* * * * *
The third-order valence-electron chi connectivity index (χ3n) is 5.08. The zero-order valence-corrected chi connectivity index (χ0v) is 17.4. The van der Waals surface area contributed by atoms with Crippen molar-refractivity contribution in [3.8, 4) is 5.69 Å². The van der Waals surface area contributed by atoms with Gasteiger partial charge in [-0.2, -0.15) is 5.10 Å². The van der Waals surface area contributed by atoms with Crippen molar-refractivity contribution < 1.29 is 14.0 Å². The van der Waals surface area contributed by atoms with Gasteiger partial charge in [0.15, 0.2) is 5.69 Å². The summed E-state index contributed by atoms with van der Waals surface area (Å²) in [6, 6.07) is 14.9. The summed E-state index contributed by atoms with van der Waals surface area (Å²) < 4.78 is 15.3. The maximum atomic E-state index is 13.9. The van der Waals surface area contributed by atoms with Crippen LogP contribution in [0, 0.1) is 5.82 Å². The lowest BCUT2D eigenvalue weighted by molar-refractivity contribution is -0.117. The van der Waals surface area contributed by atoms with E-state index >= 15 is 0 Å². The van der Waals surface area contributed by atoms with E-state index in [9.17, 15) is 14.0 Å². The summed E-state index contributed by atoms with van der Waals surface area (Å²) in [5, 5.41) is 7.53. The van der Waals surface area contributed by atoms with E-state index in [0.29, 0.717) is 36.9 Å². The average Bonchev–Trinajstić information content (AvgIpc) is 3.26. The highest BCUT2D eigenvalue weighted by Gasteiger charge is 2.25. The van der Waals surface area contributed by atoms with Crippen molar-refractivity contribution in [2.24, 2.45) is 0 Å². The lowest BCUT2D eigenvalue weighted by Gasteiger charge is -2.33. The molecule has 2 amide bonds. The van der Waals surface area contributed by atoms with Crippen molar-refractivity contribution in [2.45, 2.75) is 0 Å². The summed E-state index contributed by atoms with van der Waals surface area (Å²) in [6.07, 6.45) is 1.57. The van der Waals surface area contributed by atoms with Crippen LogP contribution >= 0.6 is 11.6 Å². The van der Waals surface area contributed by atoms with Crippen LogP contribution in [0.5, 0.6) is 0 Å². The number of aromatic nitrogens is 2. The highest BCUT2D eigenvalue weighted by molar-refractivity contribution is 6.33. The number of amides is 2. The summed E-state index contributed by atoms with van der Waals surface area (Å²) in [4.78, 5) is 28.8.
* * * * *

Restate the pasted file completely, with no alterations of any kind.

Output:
The third-order valence-electron chi connectivity index (χ3n) is 5.08. The zero-order valence-corrected chi connectivity index (χ0v) is 17.4. The van der Waals surface area contributed by atoms with Crippen molar-refractivity contribution in [3.8, 4) is 5.69 Å². The van der Waals surface area contributed by atoms with Gasteiger partial charge in [-0.2, -0.15) is 5.10 Å². The van der Waals surface area contributed by atoms with Crippen molar-refractivity contribution < 1.29 is 14.0 Å². The van der Waals surface area contributed by atoms with Gasteiger partial charge in [0.15, 0.2) is 5.69 Å². The summed E-state index contributed by atoms with van der Waals surface area (Å²) in [6, 6.07) is 14.9. The summed E-state index contributed by atoms with van der Waals surface area (Å²) < 4.78 is 15.3. The maximum atomic E-state index is 13.9. The van der Waals surface area contributed by atoms with Crippen LogP contribution in [0, 0.1) is 5.82 Å². The lowest BCUT2D eigenvalue weighted by molar-refractivity contribution is -0.117. The van der Waals surface area contributed by atoms with E-state index >= 15 is 0 Å². The van der Waals surface area contributed by atoms with E-state index in [9.17, 15) is 14.0 Å². The summed E-state index contributed by atoms with van der Waals surface area (Å²) in [5, 5.41) is 7.53. The van der Waals surface area contributed by atoms with E-state index in [0.29, 0.717) is 36.9 Å². The average Bonchev–Trinajstić information content (AvgIpc) is 3.26. The highest BCUT2D eigenvalue weighted by Gasteiger charge is 2.25. The van der Waals surface area contributed by atoms with Crippen molar-refractivity contribution in [2.24, 2.45) is 0 Å². The lowest BCUT2D eigenvalue weighted by Gasteiger charge is -2.33. The molecule has 2 amide bonds. The van der Waals surface area contributed by atoms with Crippen molar-refractivity contribution in [2.45, 2.75) is 0 Å². The summed E-state index contributed by atoms with van der Waals surface area (Å²) in [6.07, 6.45) is 1.57. The van der Waals surface area contributed by atoms with Crippen LogP contribution >= 0.6 is 11.6 Å². The van der Waals surface area contributed by atoms with Crippen LogP contribution in [0.5, 0.6) is 0 Å². The number of aromatic nitrogens is 2. The highest BCUT2D eigenvalue weighted by molar-refractivity contribution is 6.33. The number of amides is 2. The summed E-state index contributed by atoms with van der Waals surface area (Å²) in [4.78, 5) is 28.8.